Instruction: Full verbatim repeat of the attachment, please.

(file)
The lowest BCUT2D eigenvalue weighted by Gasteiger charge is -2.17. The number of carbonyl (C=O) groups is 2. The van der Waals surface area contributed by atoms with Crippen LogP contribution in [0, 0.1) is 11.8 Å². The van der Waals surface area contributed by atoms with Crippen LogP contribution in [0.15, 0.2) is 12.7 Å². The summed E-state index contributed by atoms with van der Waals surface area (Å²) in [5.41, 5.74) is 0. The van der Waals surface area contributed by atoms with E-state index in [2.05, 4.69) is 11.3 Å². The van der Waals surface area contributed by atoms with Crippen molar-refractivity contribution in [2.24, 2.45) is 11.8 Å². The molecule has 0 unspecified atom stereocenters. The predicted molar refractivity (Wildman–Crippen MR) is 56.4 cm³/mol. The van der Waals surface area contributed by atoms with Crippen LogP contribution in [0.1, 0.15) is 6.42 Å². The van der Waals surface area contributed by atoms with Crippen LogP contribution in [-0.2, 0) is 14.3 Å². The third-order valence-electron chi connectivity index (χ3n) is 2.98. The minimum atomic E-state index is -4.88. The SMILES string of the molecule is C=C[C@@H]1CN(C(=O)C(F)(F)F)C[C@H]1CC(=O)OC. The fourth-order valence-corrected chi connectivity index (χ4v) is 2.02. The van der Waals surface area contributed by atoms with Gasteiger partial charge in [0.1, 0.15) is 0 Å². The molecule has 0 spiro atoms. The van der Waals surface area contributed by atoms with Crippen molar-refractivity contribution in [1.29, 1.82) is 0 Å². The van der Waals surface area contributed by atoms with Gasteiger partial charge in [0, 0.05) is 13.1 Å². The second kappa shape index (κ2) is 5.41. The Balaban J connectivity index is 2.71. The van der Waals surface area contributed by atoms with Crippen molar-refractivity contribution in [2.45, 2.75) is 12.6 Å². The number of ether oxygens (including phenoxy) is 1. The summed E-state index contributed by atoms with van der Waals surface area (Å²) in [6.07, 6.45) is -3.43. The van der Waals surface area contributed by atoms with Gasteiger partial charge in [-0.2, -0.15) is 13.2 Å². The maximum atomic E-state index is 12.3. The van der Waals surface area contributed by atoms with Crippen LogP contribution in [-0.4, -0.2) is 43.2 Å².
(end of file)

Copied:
The lowest BCUT2D eigenvalue weighted by Gasteiger charge is -2.17. The number of carbonyl (C=O) groups is 2. The van der Waals surface area contributed by atoms with Crippen LogP contribution in [0, 0.1) is 11.8 Å². The van der Waals surface area contributed by atoms with Crippen LogP contribution in [0.15, 0.2) is 12.7 Å². The summed E-state index contributed by atoms with van der Waals surface area (Å²) in [5.41, 5.74) is 0. The van der Waals surface area contributed by atoms with E-state index in [2.05, 4.69) is 11.3 Å². The van der Waals surface area contributed by atoms with Crippen molar-refractivity contribution in [2.24, 2.45) is 11.8 Å². The molecule has 0 unspecified atom stereocenters. The predicted molar refractivity (Wildman–Crippen MR) is 56.4 cm³/mol. The van der Waals surface area contributed by atoms with Crippen LogP contribution in [0.1, 0.15) is 6.42 Å². The van der Waals surface area contributed by atoms with Crippen LogP contribution in [-0.2, 0) is 14.3 Å². The third-order valence-electron chi connectivity index (χ3n) is 2.98. The minimum atomic E-state index is -4.88. The SMILES string of the molecule is C=C[C@@H]1CN(C(=O)C(F)(F)F)C[C@H]1CC(=O)OC. The fourth-order valence-corrected chi connectivity index (χ4v) is 2.02. The van der Waals surface area contributed by atoms with Gasteiger partial charge in [0.1, 0.15) is 0 Å². The molecule has 0 spiro atoms. The van der Waals surface area contributed by atoms with Crippen molar-refractivity contribution in [1.29, 1.82) is 0 Å². The van der Waals surface area contributed by atoms with Gasteiger partial charge in [0, 0.05) is 13.1 Å². The second kappa shape index (κ2) is 5.41. The Balaban J connectivity index is 2.71. The van der Waals surface area contributed by atoms with Crippen molar-refractivity contribution in [2.45, 2.75) is 12.6 Å². The number of ether oxygens (including phenoxy) is 1. The summed E-state index contributed by atoms with van der Waals surface area (Å²) in [6.07, 6.45) is -3.43. The van der Waals surface area contributed by atoms with Gasteiger partial charge in [-0.2, -0.15) is 13.2 Å². The maximum atomic E-state index is 12.3. The van der Waals surface area contributed by atoms with Crippen LogP contribution in [-0.4, -0.2) is 43.2 Å².